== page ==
You need a dish on your home – Country homes are often beautiful to look at, and many would argue somewhat less so with a satellite dish bolted onto the side

Usually limited – Satellite broadband deals will usually limit you to a certain amount of data per month, similarly to your mobile data deal. The more you pay, the more higher this monthly limit will be

High latency – While fine for anything that doesn't require an instant response from the server such as streaming movies or browsing the internet, the latency (or delay) caused by the signal having to go to space and back means you won't be playing Call Of Duty or other fast reaction-focused online games

Having said all that, satellite broadband still remains a far preferable option if you cannot get more than a handful of Mbps by any other means and you can afford the monthly cost.

Fixed wireless, bonded, and community broadband

We've bundled these together because the chances are you cannot get them or cannot afford them. Both fixed wireless and community broadband projects require buy-in from the entire community. Bonded lines, on the other hand, are prohibitively expensive and do not offer substantial gains.

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Frequently asked questions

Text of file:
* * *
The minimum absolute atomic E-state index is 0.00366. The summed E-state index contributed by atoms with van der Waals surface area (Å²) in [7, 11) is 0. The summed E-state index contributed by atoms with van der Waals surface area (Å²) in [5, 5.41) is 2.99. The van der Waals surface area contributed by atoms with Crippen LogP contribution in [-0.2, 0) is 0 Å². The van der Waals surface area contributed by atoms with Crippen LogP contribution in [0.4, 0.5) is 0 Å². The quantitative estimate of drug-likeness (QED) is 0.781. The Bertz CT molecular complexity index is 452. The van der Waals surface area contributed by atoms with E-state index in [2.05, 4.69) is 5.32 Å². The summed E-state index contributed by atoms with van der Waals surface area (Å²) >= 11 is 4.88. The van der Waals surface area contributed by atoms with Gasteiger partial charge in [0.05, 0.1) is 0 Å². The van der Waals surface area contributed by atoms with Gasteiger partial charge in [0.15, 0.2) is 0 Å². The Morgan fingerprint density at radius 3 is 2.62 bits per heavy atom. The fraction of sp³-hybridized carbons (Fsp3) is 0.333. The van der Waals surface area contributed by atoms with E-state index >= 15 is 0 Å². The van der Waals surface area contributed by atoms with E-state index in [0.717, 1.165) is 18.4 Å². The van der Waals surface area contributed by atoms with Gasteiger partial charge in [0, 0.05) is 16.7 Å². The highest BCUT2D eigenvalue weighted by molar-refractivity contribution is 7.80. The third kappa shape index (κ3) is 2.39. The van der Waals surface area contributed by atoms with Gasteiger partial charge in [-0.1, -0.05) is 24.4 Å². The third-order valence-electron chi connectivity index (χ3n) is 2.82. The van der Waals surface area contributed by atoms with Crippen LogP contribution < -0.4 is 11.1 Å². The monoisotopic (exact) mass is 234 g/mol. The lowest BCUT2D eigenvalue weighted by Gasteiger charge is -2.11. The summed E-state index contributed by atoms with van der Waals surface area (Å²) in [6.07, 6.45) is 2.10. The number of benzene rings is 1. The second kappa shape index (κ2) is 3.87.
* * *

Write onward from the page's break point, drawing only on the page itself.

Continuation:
What is the best broadband for rural areas?

It depends on what you can get where you live, but generally if you can get an ADSL or fibre broadband connection that suits your needs, that should be your first choice. Failing that, some form of 4G or 5G mobile broadband, and failing both, satellite broadband is your only remaining option for getting good wifi in rural areas.

How can I improve my internet speed if I live in a rural location?

You can look at other options. If both ADSL and fibre are suffering severe slowdown due to your location, you should look into a 4G or 5G home broadband connection, and failing that a satellite broadband connection.

Why is rural broadband so slow?

When it comes to fixed line broadband connections (ADSL or fibre), both rely to a lesser or greater extent on the copper wire that runs from the cabinet to your home. A long span of copper will make things slow down significantly, which is why rural homes in particular often have this issue.

What is fibre availability like in rural locations?

Provided the settlement you live in comprises a few hundred or more homes, you should be able to get both ADSL and fibre. Smaller locations such as a small collection of homes, or a single, isolated home are more likely to suffer from slow broadband connections.

When will rural broadband get faster/better?

The ultimate aim is of course to ensure every home in Britain has a decent broadband connection. But when it comes to faster technologies, areas with a higher population come first, and areas with a low population come last. Rural internet connectivity is improving, but there is still some way to go, and one could argue that it may never fully catch up with the speed of connectivity you tend to find in towns and cities.